Last week, the Committee to Protect Journalists' Internet Advocacy team was in Valencia, Spain, for the first Circumvention Tech Festival: a mashup of journalists, activists, technologists, and human rights defenders united by a desire to fight censorship and surveillance. More than 500 registered participants from 40 countries shared their skills, strategies, and experiences in combating these global challenges.
The festival is part of a larger effort by CPJ--led by its Internet team and involving the work of all staff--to protect journalists during one of the most dangerous times for the press, with CPJ research showing high numbers of journalists being killed or imprisoned because of their work. Technology enables unprecedented access to information and publishing platforms for journalists, but at the same time generates multiple threats. Physical, technological, and psychosocial harm--from kidnapping and hacking to post-traumatic stress disorder--require a holistic and proactive response, and CPJ is deeply engaged in the fight.
For example, CPJ recently helped establish a set of global safety principles and practices for freelancers. CPJ Deputy Director Robert Mahoney aptly described them in a blog as "a moral commitment on the part of news organizations to treat freelancers fairly, while freelancers undertake to prepare themselves fully before embarking on dangerous assignments." CPJ has updated its Journalist Security Guide, which since 2012 has served as a go-to resource for journalists seeking to protect themselves and their sources. We are engaged with governments and companies, most recently via a joint letter submitted to the United Nations Special Rapporteur for freedom of expression, David Kaye, urging him to ensure that countries such as Ethiopia, where nine bloggers are accused of receiving encryption training, and the U.S. and U.K., where authorities have called for unworkable technical backdoors, cannot criminalize or sabotage tools that are crucial to protecting the well-established rights of private communication and association, both of which are vital to journalism.
We have also embarked on a two-year project, in partnership with the Stanford Center for Internet and Society, to study journalists' practices and perceptions about digital security across the world, and plan to use the data to shape our work in preventing attacks on journalists. Later this year CPJ will host an invitation-only summit, "Teching the Lede: Leveraging Technology to Protect Journalists Worldwide," which will focus on simple but powerful solutions that technology companies and news organizations can implement to help remove the burden of technological security from journalists and place it where it belongs: in the newsroom and journalism schools.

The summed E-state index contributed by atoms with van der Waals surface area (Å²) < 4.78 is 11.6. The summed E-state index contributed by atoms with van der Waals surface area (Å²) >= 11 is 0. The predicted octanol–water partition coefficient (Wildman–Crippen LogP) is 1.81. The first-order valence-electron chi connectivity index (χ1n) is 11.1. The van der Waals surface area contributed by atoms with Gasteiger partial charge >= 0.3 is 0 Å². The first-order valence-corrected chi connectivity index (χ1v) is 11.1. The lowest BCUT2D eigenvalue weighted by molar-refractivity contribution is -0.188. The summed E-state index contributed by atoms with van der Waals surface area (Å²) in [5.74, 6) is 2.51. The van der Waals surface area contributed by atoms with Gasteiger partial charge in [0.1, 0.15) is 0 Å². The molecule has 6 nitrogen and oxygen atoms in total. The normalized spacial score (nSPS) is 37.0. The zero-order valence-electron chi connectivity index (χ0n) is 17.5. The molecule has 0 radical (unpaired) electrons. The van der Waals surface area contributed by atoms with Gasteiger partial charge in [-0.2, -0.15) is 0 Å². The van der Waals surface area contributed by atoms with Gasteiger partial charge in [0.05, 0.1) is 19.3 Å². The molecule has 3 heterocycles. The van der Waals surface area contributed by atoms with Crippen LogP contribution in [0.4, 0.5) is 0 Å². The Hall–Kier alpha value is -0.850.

CPJ is building, participating in, and strengthening coalitions such as those forged and reinforced at the Circumvention Tech Festival. Illustrative of the breadth of this movement is the array of organizations and individuals who came together to help host and run the festival. A Trainers Summit, the annual Iran Cyber Dialogue, the Tor development meeting, and workshops in English and Spanish were held. CPJ, along with the human rights and social justice organizations IREX, ASL19, Open Technology Institute, Internews, Aspiration Tech and Renewable Freedom Foundation; organizations that produce anonymity tools such as the Tor Project and Psiphon; journalism organizations the European Journalism Center and Unió de Periodistes Valencians; and the Las Naves community hub were all involved in running the festival.
In addition to the conversations CPJ's Internet team had with other delegates, our primary contribution was the "JournoSec in the Newsroom" event, a series of back-to-back workshops in partnership with IREX and the European Journalism Center, which were held in Spanish and English. Each session focused on principles for creating newsrooms that incorporate more sustainable measures for journalist safety and source protection than the current ad hoc methods that rely on journalists taking steps to protect themselves.
Central to these discussions were ethics of relationships in the newsgathering process: the responsibilities of news organizations to staff and freelancers, what journalists owe their sources, and how publications can protect their readers. These questions sparked vibrant conversations about robust security practices, how to protect sources when they reach out to you and you reach out to them, and how newsrooms can build cultures and processes that provide safety by default to journalists and sources alike.
Attacks on journalists no longer require carefully planned surveillance strategies or high-risk attacks. Censorship and spying--and thus repression--can now be delivered wholesale. As such, CPJ is similarly scaling its efforts to protect journalists and prevent fewer tragedies.
It is a fight we are proud to be part of.